Severe bloodstream-borne infection - i.e., sepsis - and the resulting multiorgan failure are now the most common cause of death in many intensive care units. One of the most fundamentally important and controversial issues concerning the pathophysiology of sepsis is the role of intracellular free calcium concentration ([Ca2+]i) in this disorder. Because of the critical role of calcium as an intracellular second messenger and as a potential cellular toxin, resolution of this issue is crucial. Using 19F NMR spectroscopy and the calcium indicator 5,5′-difluorobis(2-aminophenoxy)ethane-N,N,N′,N′-tetraacetate we demonstrate in the intact perfused organ, the rat thoracic aorta, that [Ca2+]i in aortic smooth muscle is increased >2-fold during sepsis. Furthermore, we determined that sodium dantrolene, a drug that decreases release of calcium from the sarcoplasmic reticulum and that is lifesaving in malignant hyperthermia (a disorder due to increased [Ca2+]i), is able to reduce the elevated [Ca2+]i in sepsis to control values when added in vitro or when given in vivo to the animal. These results suggest that an increase in [Ca2+]i is an early event in sepsis and that increased [Ca2+]i may be responsible for, or contribute to, cellular injury. Dantrolene may offer a therapeutic strategy in the treatment of sepsis.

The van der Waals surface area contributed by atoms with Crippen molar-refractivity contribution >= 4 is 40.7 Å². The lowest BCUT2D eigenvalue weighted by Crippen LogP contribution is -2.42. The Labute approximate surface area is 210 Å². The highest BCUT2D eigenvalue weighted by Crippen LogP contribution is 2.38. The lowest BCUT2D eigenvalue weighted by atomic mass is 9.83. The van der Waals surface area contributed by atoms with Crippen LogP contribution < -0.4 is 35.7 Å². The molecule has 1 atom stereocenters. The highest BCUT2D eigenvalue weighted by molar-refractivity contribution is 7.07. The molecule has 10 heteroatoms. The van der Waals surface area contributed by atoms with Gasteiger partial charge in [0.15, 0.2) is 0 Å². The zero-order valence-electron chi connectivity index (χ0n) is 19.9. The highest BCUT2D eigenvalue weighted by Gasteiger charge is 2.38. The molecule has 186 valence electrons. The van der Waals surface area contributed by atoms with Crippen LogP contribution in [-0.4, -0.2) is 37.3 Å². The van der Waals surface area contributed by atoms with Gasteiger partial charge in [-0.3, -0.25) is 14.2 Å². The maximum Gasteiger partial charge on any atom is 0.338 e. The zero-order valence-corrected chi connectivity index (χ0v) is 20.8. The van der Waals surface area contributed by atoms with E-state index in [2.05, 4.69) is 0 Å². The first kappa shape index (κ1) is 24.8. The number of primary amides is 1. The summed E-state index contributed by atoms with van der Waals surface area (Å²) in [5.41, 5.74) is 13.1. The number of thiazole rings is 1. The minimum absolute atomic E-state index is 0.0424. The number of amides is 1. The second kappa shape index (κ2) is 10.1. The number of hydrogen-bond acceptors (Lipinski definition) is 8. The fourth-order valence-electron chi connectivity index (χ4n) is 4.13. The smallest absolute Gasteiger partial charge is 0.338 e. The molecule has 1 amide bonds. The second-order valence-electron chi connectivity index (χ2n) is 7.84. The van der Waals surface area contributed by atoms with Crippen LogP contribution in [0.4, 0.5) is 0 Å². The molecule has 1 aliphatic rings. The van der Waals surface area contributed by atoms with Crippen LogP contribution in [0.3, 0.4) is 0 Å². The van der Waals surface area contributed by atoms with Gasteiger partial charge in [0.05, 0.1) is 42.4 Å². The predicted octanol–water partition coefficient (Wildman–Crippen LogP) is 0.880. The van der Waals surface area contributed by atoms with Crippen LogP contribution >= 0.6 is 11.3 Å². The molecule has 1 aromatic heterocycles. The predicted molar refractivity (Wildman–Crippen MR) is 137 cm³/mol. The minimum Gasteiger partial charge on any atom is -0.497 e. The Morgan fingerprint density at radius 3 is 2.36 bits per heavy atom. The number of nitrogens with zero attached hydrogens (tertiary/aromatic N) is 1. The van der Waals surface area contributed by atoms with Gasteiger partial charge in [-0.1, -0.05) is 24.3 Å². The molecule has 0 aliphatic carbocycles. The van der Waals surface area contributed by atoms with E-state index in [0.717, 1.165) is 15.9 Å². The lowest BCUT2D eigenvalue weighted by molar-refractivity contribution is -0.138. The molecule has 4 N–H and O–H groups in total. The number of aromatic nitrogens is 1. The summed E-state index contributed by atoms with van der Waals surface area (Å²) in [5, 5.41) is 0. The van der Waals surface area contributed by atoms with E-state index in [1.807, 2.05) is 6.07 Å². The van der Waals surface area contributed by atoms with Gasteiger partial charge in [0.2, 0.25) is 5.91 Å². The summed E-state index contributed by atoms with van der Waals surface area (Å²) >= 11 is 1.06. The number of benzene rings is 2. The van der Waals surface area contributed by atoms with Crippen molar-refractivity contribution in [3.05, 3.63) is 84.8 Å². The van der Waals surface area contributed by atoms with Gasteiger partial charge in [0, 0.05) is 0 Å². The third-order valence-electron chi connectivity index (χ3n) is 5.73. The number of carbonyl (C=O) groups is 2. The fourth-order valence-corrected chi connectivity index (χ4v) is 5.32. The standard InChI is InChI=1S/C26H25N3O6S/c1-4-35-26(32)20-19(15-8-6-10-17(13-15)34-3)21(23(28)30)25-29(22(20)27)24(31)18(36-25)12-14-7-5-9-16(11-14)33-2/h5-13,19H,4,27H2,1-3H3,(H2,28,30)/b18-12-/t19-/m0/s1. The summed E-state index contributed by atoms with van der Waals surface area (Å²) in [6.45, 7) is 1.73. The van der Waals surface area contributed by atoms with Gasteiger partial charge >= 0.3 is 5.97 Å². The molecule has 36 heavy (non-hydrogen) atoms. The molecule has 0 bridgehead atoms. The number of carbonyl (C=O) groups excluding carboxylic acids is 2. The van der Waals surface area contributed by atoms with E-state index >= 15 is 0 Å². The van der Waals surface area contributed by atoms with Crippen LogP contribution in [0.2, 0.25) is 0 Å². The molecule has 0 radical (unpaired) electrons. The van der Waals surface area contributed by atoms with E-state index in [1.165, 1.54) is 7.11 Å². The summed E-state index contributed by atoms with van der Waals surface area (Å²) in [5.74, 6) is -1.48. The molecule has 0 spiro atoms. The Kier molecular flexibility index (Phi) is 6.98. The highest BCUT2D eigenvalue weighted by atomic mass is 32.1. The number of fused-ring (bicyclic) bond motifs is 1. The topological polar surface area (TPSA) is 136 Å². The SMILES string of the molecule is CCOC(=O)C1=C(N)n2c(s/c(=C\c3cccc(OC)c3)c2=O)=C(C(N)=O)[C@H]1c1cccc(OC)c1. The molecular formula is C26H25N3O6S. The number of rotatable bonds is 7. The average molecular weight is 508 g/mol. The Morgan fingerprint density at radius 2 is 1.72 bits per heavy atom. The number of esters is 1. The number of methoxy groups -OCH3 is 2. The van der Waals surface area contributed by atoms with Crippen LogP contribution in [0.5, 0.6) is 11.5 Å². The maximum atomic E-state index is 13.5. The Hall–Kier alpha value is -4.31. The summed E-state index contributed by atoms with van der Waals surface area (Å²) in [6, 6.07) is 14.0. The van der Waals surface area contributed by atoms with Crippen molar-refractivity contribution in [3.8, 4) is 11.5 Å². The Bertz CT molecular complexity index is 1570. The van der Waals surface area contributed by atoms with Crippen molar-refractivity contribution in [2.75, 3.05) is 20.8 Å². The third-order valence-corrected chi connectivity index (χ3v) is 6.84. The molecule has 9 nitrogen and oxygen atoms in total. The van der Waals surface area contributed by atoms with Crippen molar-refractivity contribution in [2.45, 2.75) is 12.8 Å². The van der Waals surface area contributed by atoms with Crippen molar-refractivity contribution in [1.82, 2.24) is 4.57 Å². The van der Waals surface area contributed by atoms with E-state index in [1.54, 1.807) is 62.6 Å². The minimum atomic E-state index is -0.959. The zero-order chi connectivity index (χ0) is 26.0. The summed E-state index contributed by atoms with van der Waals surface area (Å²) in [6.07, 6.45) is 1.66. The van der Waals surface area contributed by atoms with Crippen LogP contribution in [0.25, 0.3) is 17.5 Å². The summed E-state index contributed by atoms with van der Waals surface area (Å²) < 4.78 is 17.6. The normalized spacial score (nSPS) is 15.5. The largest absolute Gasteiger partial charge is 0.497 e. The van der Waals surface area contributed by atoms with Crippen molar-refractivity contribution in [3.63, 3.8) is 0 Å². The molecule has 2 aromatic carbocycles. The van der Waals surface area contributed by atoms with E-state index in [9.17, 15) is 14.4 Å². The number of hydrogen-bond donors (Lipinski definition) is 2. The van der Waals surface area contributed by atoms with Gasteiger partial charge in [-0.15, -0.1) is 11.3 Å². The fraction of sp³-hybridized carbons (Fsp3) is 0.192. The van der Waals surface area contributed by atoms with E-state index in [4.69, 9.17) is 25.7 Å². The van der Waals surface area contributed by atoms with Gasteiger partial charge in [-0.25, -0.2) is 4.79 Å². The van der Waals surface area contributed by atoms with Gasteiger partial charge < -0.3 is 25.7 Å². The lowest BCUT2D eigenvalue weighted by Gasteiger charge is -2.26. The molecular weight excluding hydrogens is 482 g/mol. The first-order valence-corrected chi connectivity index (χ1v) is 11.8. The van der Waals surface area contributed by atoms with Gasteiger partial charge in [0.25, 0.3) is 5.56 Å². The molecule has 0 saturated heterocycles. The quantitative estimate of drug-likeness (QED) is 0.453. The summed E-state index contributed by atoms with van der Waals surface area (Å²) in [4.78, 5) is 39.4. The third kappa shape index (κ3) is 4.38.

|Number of pages||5|
|Journal||Proceedings of the National Academy of Sciences of the United States of America|
|State||Published - May 1 1993|
- Nuclear magnetic resonance
- Septic shock